seven subunits, so there are 5, 6, and 7. So there are all
these subunits that make up this little
protein right here. So this protein as a
whole is called rhodopsin. And it’s called rhodopsin
because it’s in a rod. If it were in a cone, it
would be called cone opsin, but it’s basically
the same protein. And sitting inside of this
protein is a small molecule, and it sits just inside. Let’s go ahead and just
zoom in a little bit, so we can make a
little bit more sense of what we’re looking at here. Let’s go ahead and
zoom in over here. So this little molecule is just
sitting inside of rhodopsin, and it’s kind of bent. You can see here how I drew
it just a little bit bent. So this little molecule
is called retinal. And in this bent confirmation,
we call it 11-cis retinal. And so what happens is
light comes in from the sun, goes in through the
pupil, hits the retina, and then hits this little rod. Some of the light will
actually hit this molecule. So it’ll hit rhodopsin,
and it’ll actually hit this molecule. So here’s the light
wave, it comes in, and it just hits the
molecule right there. So an interesting
thing happens when the light hits the molecule
right at this region. And what it actually causes,
is it causes the retinal to actually change confirmation. So the light provides
enough energy that the retinal goes from
this bent confirmation, and it causes it to
look more like this. I’ll draw it over here. I’ll draw a little carbon
ring, so it becomes straight. So it went from being
bent to being straight. So the light does this,
and basically goes from being 11-cis retinal
to all-trans retinal. So when the retinal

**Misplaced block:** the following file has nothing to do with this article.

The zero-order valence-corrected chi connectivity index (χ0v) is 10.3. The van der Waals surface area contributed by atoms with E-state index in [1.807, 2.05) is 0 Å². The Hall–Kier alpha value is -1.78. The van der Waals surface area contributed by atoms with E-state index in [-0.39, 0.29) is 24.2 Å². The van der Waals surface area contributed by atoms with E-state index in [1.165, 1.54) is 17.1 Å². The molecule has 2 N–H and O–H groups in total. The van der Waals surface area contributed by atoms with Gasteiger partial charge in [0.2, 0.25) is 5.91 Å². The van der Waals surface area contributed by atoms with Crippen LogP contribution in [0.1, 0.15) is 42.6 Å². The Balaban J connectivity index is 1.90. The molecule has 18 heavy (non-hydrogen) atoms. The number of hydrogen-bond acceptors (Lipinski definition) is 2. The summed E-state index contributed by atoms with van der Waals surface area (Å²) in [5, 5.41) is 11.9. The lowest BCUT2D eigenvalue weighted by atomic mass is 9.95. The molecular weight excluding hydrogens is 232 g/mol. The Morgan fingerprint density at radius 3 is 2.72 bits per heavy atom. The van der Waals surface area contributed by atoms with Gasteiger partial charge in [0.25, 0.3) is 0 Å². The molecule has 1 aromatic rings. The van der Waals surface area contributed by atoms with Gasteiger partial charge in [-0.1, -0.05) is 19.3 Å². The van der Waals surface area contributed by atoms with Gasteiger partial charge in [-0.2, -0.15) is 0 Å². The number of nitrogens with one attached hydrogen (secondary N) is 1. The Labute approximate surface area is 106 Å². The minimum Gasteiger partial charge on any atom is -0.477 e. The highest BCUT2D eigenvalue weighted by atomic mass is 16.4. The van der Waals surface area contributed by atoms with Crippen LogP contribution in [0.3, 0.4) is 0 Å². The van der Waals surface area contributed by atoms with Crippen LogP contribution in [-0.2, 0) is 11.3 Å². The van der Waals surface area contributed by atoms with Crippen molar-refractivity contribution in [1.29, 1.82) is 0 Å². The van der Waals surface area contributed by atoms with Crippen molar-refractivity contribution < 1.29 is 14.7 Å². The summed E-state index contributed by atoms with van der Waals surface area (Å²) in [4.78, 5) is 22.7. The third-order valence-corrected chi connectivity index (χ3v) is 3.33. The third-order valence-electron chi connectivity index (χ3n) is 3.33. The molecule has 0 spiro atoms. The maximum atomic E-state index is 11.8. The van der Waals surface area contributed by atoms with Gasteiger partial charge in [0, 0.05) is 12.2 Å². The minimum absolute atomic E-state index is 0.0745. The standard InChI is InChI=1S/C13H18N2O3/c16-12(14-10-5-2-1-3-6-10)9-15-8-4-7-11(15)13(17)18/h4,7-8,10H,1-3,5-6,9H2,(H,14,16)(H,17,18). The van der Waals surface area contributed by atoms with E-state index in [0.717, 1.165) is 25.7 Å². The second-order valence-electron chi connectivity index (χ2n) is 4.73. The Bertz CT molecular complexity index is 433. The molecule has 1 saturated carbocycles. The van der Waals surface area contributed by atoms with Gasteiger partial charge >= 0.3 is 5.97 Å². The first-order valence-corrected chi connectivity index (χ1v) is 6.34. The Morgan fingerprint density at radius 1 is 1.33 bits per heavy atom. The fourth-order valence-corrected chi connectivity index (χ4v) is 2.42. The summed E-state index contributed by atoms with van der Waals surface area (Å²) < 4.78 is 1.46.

changes shape, it actually causes the rhodopsin
molecule to also change shape. So the two are really
closely linked, so when the retinal
changes shape, the rhodopsin changes shape. So let’s go ahead and pretend
that maybe it looks like this. So this region that I’m
shading in right here is what the new rhodopsin looks
like after the retinal has changed shape after
the light hit it. So rhodopsin now changes
shape, and that basically begins this big
cascade of events. So what happens next
is there’s a molecule– and I’m going to draw that
molecule right here in green– and it’s made up of
three different parts. So there’s this alpha subunit,
there’s a beta subunit, and there’s a gamma subunit. And this molecule as a
whole is called transducin. So transducin, basically
as soon as retinal changes shape and causes
rhodopsin to change shape, transducin breaks
away from rhodopsin. And the alpha subunit
actually comes over here to another part of
the disk and binds to a protein called
phosphodiesterase, which I’ll just draw as
this little box over here. So this little protein is called